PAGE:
Thursday, December 8, 2022
 

OpenSea, Rarible Shuts the Door on Terrorist Sympathizers, ISIS NFTs

  • ISIS enlists NFTs to fundraise, recruit, and spread terror.
  • The NFTs were initially featured in OpenSea and Rarible before they were removed.
  • Nonetheless, the NFTs still continue to circulate across the internet.

Leading NFT marketplaces such as OpenSea and Rarible delisted a collection of NFTs that glorified the Islamic State’s (ISIS) propaganda, citing their “zero-tolerance policy for entries that promote hate and terrorism.” A “terrorist sympathizer” created and minted those NFTs.

A former US intelligence official gauged that the purpose of creating these NFTs was to raise funds, recruit, and spread terror across nations while congratulating the group for its recent attack against the Taliban in Afghanistan, which killed 21 people.

The collection consists of three NFTs, including one bearing the logo of ISIS; another depicting a man in a gas mask apparently making explosives; and another depicting a comparison shot of a cigarette against a toothbrush to discourage smoking, which is prohibited under the Islamic State rule.

Although these NFTs have been removed from the marketplaces, due to the decentralized nature of NFTs, it is practically impossible to remove them from the internet, and they continue to exist due to their respective blockchains. All that is required to access and circulate these NFTs is knowledge of their specific addresses.

In the process of misusing technology originally designed for tracking, valuing, and trading digital assets, these NFTs have exacerbated fear of ISIS’ potential resurrection via the funds raised. Despite this being the first terror-based NFT created by a supporter, the question raised by regulators and national-security officials is about how this decentralized technology may benefit terror groups in the future.

The Justice Department and other law-enforcement organizations believe it was a hint that the Islamic State and other terrorist groups may be prepared to evade Western attempts to cut off their internet funding and to messaging via the nascent financial technology.

A senior US intelligence officer reiterated that it is a sign that ISIS and other terrorist organizations, arms dealers, corrupt governments, drug cartels, and other illicit entities are on the verge of misusing the new technology as a means of fundraising and contraband sales.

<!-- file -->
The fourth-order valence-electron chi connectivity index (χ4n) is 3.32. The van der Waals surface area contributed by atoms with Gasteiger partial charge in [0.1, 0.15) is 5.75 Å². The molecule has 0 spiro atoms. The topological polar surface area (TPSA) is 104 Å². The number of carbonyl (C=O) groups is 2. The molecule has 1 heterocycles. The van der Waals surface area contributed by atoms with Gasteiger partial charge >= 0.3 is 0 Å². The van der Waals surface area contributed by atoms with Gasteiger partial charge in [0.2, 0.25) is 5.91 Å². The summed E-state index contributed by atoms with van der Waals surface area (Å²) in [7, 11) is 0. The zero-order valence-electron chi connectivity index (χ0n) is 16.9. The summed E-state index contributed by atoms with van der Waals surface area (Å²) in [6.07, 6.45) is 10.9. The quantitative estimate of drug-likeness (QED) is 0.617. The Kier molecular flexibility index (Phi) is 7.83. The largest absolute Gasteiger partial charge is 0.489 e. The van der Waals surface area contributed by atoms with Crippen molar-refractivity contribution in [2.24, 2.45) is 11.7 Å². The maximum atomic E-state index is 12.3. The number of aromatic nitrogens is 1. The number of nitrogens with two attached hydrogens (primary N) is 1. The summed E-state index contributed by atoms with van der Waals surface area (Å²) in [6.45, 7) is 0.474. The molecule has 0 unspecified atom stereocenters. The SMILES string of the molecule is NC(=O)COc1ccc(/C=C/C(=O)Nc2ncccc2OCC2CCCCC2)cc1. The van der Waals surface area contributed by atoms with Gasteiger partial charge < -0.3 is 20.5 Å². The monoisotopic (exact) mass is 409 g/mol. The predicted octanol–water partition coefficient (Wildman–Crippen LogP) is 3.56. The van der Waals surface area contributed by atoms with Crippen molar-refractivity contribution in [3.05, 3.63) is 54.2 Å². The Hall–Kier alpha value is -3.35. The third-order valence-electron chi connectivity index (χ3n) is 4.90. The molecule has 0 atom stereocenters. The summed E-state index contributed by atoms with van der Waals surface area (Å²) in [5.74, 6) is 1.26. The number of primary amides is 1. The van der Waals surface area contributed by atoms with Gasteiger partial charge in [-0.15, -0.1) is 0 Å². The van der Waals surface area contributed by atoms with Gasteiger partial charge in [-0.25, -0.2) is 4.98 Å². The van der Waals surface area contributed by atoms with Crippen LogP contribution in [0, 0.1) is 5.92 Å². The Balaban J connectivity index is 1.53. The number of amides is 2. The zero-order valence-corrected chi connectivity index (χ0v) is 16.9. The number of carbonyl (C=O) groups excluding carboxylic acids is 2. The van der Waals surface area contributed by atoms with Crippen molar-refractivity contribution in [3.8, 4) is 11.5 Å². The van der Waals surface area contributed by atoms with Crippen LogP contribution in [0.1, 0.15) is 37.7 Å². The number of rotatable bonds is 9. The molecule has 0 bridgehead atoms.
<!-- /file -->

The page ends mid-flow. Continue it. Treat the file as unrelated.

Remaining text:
In contrast, Taliban officials last month banned crypto in Afghanistan and arrested 16 local crypto exchanges on the grounds that digital currencies are “new” and “the people don’t know what they are,” making them easy to scam. Meanwhile, Israeli authorities confiscated 30 cryptocurrency wallets from 12 profiles linked to the Gaza-based terror organization — Hamas, earlier this year.

  • ISIS enlists NFTs to fundraise, recruit, and spread terror.
  • The NFTs were initially featured in OpenSea and Rarible before they were removed.
  • Nonetheless, the NFTs still continue to circulate across the internet.

Leading NFT marketplaces such as OpenSea and Rarible delisted a collection of NFTs that glorified the Islamic State’s (ISIS) propaganda, citing their “zero-tolerance policy for entries that promote hate and terrorism.” A “terrorist sympathizer” created and minted those NFTs.

A former US intelligence official gauged that the purpose of creating these NFTs was to raise funds, recruit, and spread terror across nations while congratulating the group for its recent attack against the Taliban in Afghanistan, which killed 21 people.

The collection consists of three NFTs, including one bearing the logo of ISIS; another depicting a man in a gas mask apparently making explosives; and another depicting a comparison shot of a cigarette against a toothbrush to discourage smoking, which is prohibited under the Islamic State rule.

Although these NFTs have been removed from the marketplaces, due to the decentralized nature of NFTs, it is practically impossible to remove them from the internet, and they continue to exist due to their respective blockchains. All that is required to access and circulate these NFTs is knowledge of their specific addresses.

In the process of misusing technology originally designed for tracking, valuing, and trading digital assets, these NFTs have exacerbated fear of ISIS’ potential resurrection via the funds raised. Despite this being the first terror-based NFT created by a supporter, the question raised by regulators and national-security officials is about how this decentralized technology may benefit terror groups in the future.

The Justice Department and other law-enforcement organizations believe it was a hint that the Islamic State and other terrorist groups may be prepared to evade Western attempts to cut off their internet funding and to messaging via the nascent financial technology.

A senior US intelligence officer reiterated that it is a sign that ISIS and other terrorist organizations, arms dealers, corrupt governments, drug cartels, and other illicit entities are on the verge of misusing the new technology as a means of fundraising and contraband sales.

In contrast, Taliban officials last month banned crypto in Afghanistan and arrested 16 local crypto exchanges on the grounds that digital currencies are “new” and “the people don’t know what they are,” making them easy to scam. Meanwhile, Israeli authorities confiscated 30 cryptocurrency wallets from 12 profiles linked to the Gaza-based terror organization — Hamas, earlier this year.

 

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